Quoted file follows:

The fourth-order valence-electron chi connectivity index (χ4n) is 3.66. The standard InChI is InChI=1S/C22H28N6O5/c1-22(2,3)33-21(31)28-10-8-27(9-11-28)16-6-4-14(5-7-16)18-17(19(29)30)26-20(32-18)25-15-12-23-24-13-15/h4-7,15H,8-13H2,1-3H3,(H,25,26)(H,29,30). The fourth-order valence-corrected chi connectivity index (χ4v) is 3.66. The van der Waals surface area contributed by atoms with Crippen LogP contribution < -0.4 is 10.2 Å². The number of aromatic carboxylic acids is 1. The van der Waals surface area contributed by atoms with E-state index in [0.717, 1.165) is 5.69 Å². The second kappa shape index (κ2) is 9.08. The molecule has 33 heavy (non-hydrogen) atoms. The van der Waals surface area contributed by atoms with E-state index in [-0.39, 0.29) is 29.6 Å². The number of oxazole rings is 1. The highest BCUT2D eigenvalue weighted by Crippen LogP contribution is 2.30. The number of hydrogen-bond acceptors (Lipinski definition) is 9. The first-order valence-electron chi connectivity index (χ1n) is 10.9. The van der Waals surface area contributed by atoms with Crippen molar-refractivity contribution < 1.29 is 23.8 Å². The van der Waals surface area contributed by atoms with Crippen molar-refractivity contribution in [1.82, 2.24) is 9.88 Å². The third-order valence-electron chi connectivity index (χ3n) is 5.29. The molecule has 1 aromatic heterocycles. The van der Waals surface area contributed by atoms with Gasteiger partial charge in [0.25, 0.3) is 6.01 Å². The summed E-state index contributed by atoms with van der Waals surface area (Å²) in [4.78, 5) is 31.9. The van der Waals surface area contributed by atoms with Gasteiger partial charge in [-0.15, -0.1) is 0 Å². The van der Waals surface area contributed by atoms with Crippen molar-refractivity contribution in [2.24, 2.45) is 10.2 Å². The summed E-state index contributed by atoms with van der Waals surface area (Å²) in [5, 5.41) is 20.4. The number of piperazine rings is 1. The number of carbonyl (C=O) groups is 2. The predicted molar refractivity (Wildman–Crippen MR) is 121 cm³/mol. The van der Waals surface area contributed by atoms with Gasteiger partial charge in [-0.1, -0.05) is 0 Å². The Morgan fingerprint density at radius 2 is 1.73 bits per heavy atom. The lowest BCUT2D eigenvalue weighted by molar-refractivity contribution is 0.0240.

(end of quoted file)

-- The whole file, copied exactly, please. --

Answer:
The fourth-order valence-electron chi connectivity index (χ4n) is 3.66. The standard InChI is InChI=1S/C22H28N6O5/c1-22(2,3)33-21(31)28-10-8-27(9-11-28)16-6-4-14(5-7-16)18-17(19(29)30)26-20(32-18)25-15-12-23-24-13-15/h4-7,15H,8-13H2,1-3H3,(H,25,26)(H,29,30). The fourth-order valence-corrected chi connectivity index (χ4v) is 3.66. The van der Waals surface area contributed by atoms with Crippen LogP contribution < -0.4 is 10.2 Å². The number of aromatic carboxylic acids is 1. The van der Waals surface area contributed by atoms with E-state index in [0.717, 1.165) is 5.69 Å². The second kappa shape index (κ2) is 9.08. The molecule has 33 heavy (non-hydrogen) atoms. The van der Waals surface area contributed by atoms with E-state index in [-0.39, 0.29) is 29.6 Å². The number of oxazole rings is 1. The highest BCUT2D eigenvalue weighted by Crippen LogP contribution is 2.30. The number of hydrogen-bond acceptors (Lipinski definition) is 9. The first-order valence-electron chi connectivity index (χ1n) is 10.9. The van der Waals surface area contributed by atoms with Crippen molar-refractivity contribution < 1.29 is 23.8 Å². The van der Waals surface area contributed by atoms with Crippen molar-refractivity contribution in [1.82, 2.24) is 9.88 Å². The third-order valence-electron chi connectivity index (χ3n) is 5.29. The molecule has 1 aromatic heterocycles. The van der Waals surface area contributed by atoms with Gasteiger partial charge in [0.25, 0.3) is 6.01 Å². The summed E-state index contributed by atoms with van der Waals surface area (Å²) in [4.78, 5) is 31.9. The van der Waals surface area contributed by atoms with Gasteiger partial charge in [-0.15, -0.1) is 0 Å². The van der Waals surface area contributed by atoms with Crippen molar-refractivity contribution in [2.24, 2.45) is 10.2 Å². The summed E-state index contributed by atoms with van der Waals surface area (Å²) in [5, 5.41) is 20.4. The number of piperazine rings is 1. The number of carbonyl (C=O) groups is 2. The predicted molar refractivity (Wildman–Crippen MR) is 121 cm³/mol. The van der Waals surface area contributed by atoms with Gasteiger partial charge in [-0.1, -0.05) is 0 Å². The Morgan fingerprint density at radius 2 is 1.73 bits per heavy atom. The lowest BCUT2D eigenvalue weighted by molar-refractivity contribution is 0.0240.